Istrabadi specifically mentioned the need to ultimately disband the Hashd al-Shaabi, or Popular Mobilization Units/Forces (PMU/Fs), which are the largely Shiite militias that were formed in 2014 as an emergency response to the Iraqi military's rout before the Islamic State's advance. Shiite PMUs directed by the Islamic Republic of Iran's Islamic Revolutionary Guards Corps included the Badr Corps and the Kata'ib Hezbollah, which is designated a Foreign Terrorist Organization by the United States. According to Pregent, Shiite militias were joining the advance on Mosul as an "unsanctioned force that has been told not to participate" in the offensive by Iraqi and American authorities, given the possibility of sectarian violence with Mosul's Sunni population. Asa'ib Ahl al-Haq members "have said that the Mosul operation is not about liberating the Sunni population from ISIS or Daesh; it is an operation to revenge what happened 1,400 years ago in Islam's initial Shiite-Sunni division," he added.

While Shiite PMU leaders - who command approximately 100,000 fighters - feel strongly enough to threaten American advisers in Iraq, Pregent pointed out that Shiite sectarianism has also infected Iraqi security forces like Iraq's 150,000-man army. Shiite militia members "will brag, ‘I can wear the uniform of any Iraqi military force on any given day,' and in many cases they have salaries from both the Iraqi military and the militias," he said. Contrary to ISIS propaganda appeals, news organizations like CNN ignore Shiite sectarian flags and militia flown by Iraqi Special Forces successfully fighting in Mosul.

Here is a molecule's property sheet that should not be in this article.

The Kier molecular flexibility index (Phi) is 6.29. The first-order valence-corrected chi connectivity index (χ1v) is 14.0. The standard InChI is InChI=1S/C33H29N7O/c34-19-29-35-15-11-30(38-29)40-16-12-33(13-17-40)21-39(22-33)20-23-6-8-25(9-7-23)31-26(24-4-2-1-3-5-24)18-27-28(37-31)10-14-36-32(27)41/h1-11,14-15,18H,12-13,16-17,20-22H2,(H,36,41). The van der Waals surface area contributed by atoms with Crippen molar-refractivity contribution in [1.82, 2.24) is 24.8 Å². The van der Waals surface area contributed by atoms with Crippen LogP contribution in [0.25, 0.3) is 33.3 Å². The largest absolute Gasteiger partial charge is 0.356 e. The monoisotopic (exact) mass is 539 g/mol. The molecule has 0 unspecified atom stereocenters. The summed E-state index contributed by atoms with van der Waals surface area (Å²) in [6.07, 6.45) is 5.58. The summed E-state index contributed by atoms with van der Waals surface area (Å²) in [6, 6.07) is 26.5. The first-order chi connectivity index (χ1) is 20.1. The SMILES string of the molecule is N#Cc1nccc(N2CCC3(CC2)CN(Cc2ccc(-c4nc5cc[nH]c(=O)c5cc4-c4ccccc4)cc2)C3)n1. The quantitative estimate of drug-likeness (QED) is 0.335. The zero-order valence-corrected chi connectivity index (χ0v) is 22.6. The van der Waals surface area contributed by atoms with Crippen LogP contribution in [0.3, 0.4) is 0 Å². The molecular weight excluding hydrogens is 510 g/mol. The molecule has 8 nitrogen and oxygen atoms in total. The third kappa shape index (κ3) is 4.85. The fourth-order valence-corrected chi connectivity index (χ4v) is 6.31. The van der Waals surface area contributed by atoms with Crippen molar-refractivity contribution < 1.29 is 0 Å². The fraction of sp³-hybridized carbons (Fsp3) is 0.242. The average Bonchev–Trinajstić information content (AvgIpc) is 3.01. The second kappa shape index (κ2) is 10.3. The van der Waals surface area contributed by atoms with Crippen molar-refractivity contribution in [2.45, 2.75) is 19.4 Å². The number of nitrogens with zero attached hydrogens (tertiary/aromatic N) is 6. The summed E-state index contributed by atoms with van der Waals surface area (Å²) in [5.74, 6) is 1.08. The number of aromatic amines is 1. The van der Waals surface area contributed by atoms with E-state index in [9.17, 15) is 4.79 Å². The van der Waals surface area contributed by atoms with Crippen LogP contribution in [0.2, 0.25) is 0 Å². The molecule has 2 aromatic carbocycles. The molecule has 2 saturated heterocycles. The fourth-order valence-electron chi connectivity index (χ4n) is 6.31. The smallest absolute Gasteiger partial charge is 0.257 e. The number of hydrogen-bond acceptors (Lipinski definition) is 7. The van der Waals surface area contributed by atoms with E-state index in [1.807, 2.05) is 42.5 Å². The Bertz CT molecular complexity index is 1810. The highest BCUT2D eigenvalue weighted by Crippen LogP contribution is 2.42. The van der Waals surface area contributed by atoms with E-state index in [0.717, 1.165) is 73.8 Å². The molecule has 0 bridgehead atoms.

Countering such sectarian forces and promoting stability in Iraq's region will require renewed American influence, Istrabadi noted. Younis likewise pointed out that Iraqi "balancing against Iran is very difficult when you don't see a partner" in America; she also noted the "incredible Iranian capture of the Iraqi media."

"Many positive things have occurred when the United States has engaged with the Iraqi political system, and too many negative things have occurred when it has not done so," Istrabadi said.

For an America grown tired of often-frustrating, costly Middle East commitments, Younis recognized the necessity of "explaining to the American people what the costs of disengagement are." Against ISIS dangers and an ominous growth in Russian Middle East influence, she added that a "relatively modest military, and diplomatic and political cost in the short run can actually save you an incredible military cost in the long run."

One of Istrabadi's friends, a retired American general, said that "with his kids, he never had an exit strategy. He had a long-term engagement strategy which moderated as they got older."

A version of this piece also appeared on  https://philosproject.org/

Andrew E. Harrod is a freelance researcher and writer who holds a PhD from the Fletcher School of Law and Diplomacy and a JD from George Washington University Law School.  He is admitted to the Virginia State Bar.  He has published over 400 articles concerning various political and religious topics at the American Thinker, the Blaze, Breitbart, Capital Research Center, Daily Caller, FrontPage Magazine, Institute on Religion and Democracy, Independent Journal Review, Investigative Project on Terrorism, Jihad Watch, Mercatornet, Philos Project, Religious Freedom Coalition, Washington Times, and World, among others. He is a fellow with the Lawfare Project, an organization combating the misuse of human rights law against Western societies.  He can be followed on twitter @AEHarrod.